Comedy night

St George's Professor Iain Greenwood has organised a comedy night this coming October to raise money for the British Heart Foundation (BHF).

You can expect to be entertained by a star-studded bill including:Nick Helm - hosts his own TV show on DAVESuzi Ruffell - the Guardian dubs her 'a real stand up gem'. Matt Forde - co-host of the Rock and Roll football show on Absolute RadioIain Stirling- the voice of hit summer TV show Love Island Event detailsDate: Thursday 18 OctoberTime: 7.30pmLocation: The Students' Union barBook your place: Tickets are £10 and can be purchased by emailing Iain directly. All profits go to the BHF.

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A medical applicants’ guide to Clearing and Adjustment

Medicine is one of the most competitive university courses to apply for. At St George’s, University of London alone, we received 10 applications for every place on our undergraduate medical degree last year. So, it’s no surprise that many applicants with the potential to be great doctors don’t get a place straight away. We’ve put together some options for you if you applied to medicine but aren’t holding a place.

Whether you didn’t receive any offers or you’ve received your A Level results and it’s not the news you’d hoped for, you don’t have to give up your ambitions. You have plenty of choices, even if you still have your heart set on a career in medicine.

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Results Day 2018: Top 10 Clearing Tips

You’ve received your A Level grades and it’s not the results you had hoped for. You may be feeling overwhelmed and emotional, but don’t panic, you still have options. Clearing gives you a second chance to find your perfect university place.

Every year thousands of students find university places through UCAS Clearing. Last year on results day, our Clearing and Adjustment hotlines received 3,500 telephone calls before midday alone. Students found places on courses including medicine, physiotherapy, paramedic sciences and biomedical sciences.Our Student Recruitment team have put together some top tips to help you navigate Clearing.

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Career change: from linguist to paramedic

Following a life-changing conversation three years ago, 27-year old Adrien Dansette quit his job and became a Paramedic Science student at St George’s. Now finishing his second year, Adrien reflects on his experiences so far and the reasons he took up the course.

Since the age of 11, Adrien had loved languages and had set his mind on becoming an interpreter. He spent four years studying Translation Studies French with a Spanish minor and a focus on socio- linguistics at Aston University.

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Death from cardiac disease in young football players is far higher than estimated, study shows

Researchers have found that silent heart conditions that cause sudden death in young athletes affect 1 in 266 football players affiliated with the English Football Association.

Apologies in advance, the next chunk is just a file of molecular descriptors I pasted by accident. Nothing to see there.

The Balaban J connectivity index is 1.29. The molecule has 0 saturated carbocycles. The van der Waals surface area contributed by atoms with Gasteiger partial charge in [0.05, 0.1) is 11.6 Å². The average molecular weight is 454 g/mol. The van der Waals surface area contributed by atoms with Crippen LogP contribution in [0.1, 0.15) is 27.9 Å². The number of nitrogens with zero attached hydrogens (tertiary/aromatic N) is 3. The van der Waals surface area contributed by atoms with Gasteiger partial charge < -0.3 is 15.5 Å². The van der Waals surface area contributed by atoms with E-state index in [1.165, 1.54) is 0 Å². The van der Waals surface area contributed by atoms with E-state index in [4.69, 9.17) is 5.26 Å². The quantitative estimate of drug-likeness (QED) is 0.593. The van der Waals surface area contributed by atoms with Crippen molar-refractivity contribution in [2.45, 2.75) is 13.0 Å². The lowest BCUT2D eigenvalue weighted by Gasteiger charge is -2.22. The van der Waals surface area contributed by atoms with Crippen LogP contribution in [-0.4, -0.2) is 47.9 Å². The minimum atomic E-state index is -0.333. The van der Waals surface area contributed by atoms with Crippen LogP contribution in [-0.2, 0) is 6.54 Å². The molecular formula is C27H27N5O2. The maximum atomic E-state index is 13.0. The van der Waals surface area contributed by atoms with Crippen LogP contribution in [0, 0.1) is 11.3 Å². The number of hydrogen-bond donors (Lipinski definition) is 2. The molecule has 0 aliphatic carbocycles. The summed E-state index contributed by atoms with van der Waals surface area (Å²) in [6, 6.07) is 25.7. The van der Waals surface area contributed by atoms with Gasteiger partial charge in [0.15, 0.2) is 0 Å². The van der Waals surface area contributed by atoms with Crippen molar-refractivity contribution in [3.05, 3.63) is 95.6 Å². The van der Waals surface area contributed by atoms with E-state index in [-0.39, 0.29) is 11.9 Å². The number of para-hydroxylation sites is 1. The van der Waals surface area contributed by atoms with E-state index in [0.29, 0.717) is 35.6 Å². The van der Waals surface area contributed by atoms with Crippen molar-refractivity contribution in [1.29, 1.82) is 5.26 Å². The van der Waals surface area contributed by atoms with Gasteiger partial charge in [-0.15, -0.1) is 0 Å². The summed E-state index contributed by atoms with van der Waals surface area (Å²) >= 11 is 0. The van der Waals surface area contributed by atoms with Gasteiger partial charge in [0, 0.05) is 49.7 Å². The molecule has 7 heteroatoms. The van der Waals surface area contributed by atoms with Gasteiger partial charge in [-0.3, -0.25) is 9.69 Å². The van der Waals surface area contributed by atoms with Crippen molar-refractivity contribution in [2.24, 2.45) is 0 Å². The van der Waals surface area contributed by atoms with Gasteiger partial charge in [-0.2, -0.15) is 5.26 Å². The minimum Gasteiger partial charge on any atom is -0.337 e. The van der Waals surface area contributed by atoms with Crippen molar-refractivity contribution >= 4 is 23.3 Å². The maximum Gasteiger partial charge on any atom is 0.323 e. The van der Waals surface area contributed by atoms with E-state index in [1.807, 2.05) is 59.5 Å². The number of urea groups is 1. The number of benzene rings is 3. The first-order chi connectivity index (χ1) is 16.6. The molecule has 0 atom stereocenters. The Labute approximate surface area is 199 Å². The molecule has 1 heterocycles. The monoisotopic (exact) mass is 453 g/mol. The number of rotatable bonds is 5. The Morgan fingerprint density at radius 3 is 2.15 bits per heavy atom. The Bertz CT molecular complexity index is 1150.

Death rates in these young players are also three times more prevalent than previously thought. Most deaths were due to heart muscle diseases that were not detectable with screening at the age of 16. The study highlights the importance of more regular heart screenings to detect these conditions, which, in most cases, are treatable and athletes can return to competitive sport.The study, which is the first comprehensive study into deaths caused by these inherited conditions, screened 11,168 young football players affiliated with the English Football Association over a 20-year period (1996-2016).It found that 42 of the players (0.38%) had cardiac irregularities that can lead to heart attacks, most of who (93%) presented no symptoms. The chance of sudden cardiac death was seven in every 100,000 players. This compares to previous estimates, which were crudely based on media reports, search engines and insurance claims, of 0.5 to two in every 100,000 players.The study was led by Sanjay Sharma, Professor of Inherited Diseases and Sports Cardiology at St George’s, University of London, who is Chair of the Expert Cardiac Committee of the Football Association (FA) and Dr Aneil Malhotra, Clinical Lecturer in Cardiology.Along with their team, they have been seeking to get an accurate picture of the numbers and causes of sudden cardiac death among adolescent soccer players in the UK, since there is no systematic registry of deaths in young athletes. Professor Sharma said:“The death of a young athletes is highly tragic when one considers that most deaths are due to congenital/inherited diseases of the heart that are detectable during life. Affected athletes lose decades of life. Such deaths raise questions about possible preventative strategies. One of the main obstacles to implicating cardiac screening in the young is the lack of information on the precise incidence of sudden cardiac death in athletes. It is well known that adolescent athletes are most vulnerable but, before this study, nobody has ever reported outcomes in a well-defined screened cohort.”Players were tested in the FA’s mandatory cardiac screening programme, which involves all youth academy players across the 92 professional clubs in the soccer league system. They were given a health questionnaire, physical exam, ECG and echocardiography. The assessments took place when young players signed their first professional contract, usually at age 16.Where possible, the 42 athletes who were found to have cardiac conditions were medically or surgically treated and allowed to return to sport safely, others were given medical advice to stop competing. In most cases (70%) the athletes could be treated and returned to competitive sport. Forty of the players are still alive and two, who went against medical advice to stop competing, have since died.During the study follow-up, the authors found that there had been a further six deaths from cardiac diseases due to inherited conditions that had not been picked up at the initial screening. At this time, the players were displaying normal screening results but had died an average of 6.8 years later.This suggests that screening at 16 will miss some cardiomyopathies in predisposed individuals; and that more serial assessments may be required.As a result of this the FA has already put serial evaluations into place at age 18 and then again at 20 and 25.Sanjay Sharma said: “Our results represent the minimum incidence of sudden cardiac death among screened adolescent soccer players. Since we may not have captured all cases of sudden death, the death rate could be higher. On our advice the FA has now extended the screening process to protect this cohort of young athletes.”This research, “Outcomes of Cardiac Screening in Adolescent Soccer Players”, is published today (Wednesday 8 August) in the New England Journal of Medicine. The study was supported by funding from the England Football Association and the charity Cardiac Risk in the Young (CRY).